I recently had the opportunity to attend a fashion show of vintage clothing. This picture shows what the typical woman would have worn in the West in the 1860’s.
There are many versatile features to this outfit. The collar at the top was detachable as were the ivory colored lower sleeves. This allowed the women to swap out a dirty collar or sleeves for fresh ones without having to wash the entire dress. The detachable pagoda sleeves offered another benefit—a cool option in the heat.
The dress is actually two pieces. The top would be more what we call a blouse today, though they did not call it that. The second piece was the matching skirt.
One of the most interesting things I learned was that the aprons were not tied. Long apron ties came along at a later period. Instead, the apron was pinned to the dress. The straight pins were placed upside down to prevent catching or slipping.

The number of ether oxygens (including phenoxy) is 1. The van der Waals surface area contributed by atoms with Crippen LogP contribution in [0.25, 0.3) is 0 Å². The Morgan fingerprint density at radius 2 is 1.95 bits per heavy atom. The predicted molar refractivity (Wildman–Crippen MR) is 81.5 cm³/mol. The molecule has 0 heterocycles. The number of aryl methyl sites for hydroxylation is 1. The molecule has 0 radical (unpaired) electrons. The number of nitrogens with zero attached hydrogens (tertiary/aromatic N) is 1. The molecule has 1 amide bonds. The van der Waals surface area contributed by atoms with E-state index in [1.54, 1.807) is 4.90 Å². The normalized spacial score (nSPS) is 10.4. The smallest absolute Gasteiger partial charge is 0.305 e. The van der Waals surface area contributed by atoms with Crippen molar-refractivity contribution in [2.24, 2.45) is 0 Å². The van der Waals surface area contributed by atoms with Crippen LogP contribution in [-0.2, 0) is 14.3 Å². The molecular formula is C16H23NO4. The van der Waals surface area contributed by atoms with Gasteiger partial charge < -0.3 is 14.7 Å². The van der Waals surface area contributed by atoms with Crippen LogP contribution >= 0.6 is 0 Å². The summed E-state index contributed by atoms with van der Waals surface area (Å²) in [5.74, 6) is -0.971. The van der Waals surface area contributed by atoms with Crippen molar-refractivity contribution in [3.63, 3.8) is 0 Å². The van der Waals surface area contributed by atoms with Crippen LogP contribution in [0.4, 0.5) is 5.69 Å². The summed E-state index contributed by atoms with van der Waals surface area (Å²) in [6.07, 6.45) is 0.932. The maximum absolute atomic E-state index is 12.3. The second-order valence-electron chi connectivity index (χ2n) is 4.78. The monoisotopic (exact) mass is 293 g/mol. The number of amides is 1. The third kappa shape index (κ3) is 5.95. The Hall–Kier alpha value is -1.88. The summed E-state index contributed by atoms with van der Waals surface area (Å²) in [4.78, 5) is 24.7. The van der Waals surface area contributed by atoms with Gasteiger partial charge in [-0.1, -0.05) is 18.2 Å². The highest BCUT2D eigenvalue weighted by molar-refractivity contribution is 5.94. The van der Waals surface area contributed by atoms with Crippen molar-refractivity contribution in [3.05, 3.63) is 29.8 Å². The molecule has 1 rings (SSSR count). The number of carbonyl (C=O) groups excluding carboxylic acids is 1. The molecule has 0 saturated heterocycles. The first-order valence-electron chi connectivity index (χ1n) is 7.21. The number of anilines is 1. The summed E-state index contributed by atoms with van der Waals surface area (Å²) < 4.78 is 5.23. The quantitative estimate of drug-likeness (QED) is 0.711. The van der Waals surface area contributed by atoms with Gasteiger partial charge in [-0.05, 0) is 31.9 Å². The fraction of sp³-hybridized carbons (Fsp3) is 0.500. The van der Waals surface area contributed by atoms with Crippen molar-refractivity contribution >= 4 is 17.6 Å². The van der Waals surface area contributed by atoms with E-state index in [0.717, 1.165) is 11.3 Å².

The bonnet shown in this picture is an everyday outdoor bonnet. Our homestead woman would have worn this to work in the garden.
The material used for the dress, sleeves, collar, and apron was cotton. The small pattern on the dress is an example of the calico often mentioned during the time period.
For a trip to town, she would have removed the apron, perhaps changed out the collar to something with more lace, and exchanged the bonnet for a dressier one of satin and lace. She would have carried a matching parasol and her reticule (their version of a purse) probably would have been hand crocheted.
The pioneer woman’s clothing would have been a little more subdued than the large hoop skirts worn during the Civil War by women in the South and East. The hoop skirts weren’t practical for frontier living.
I hope you enjoyed this closer look at the type of clothing Hannah and Betty would have worn in Prescott Pioneers 1: A Dream Unfolding.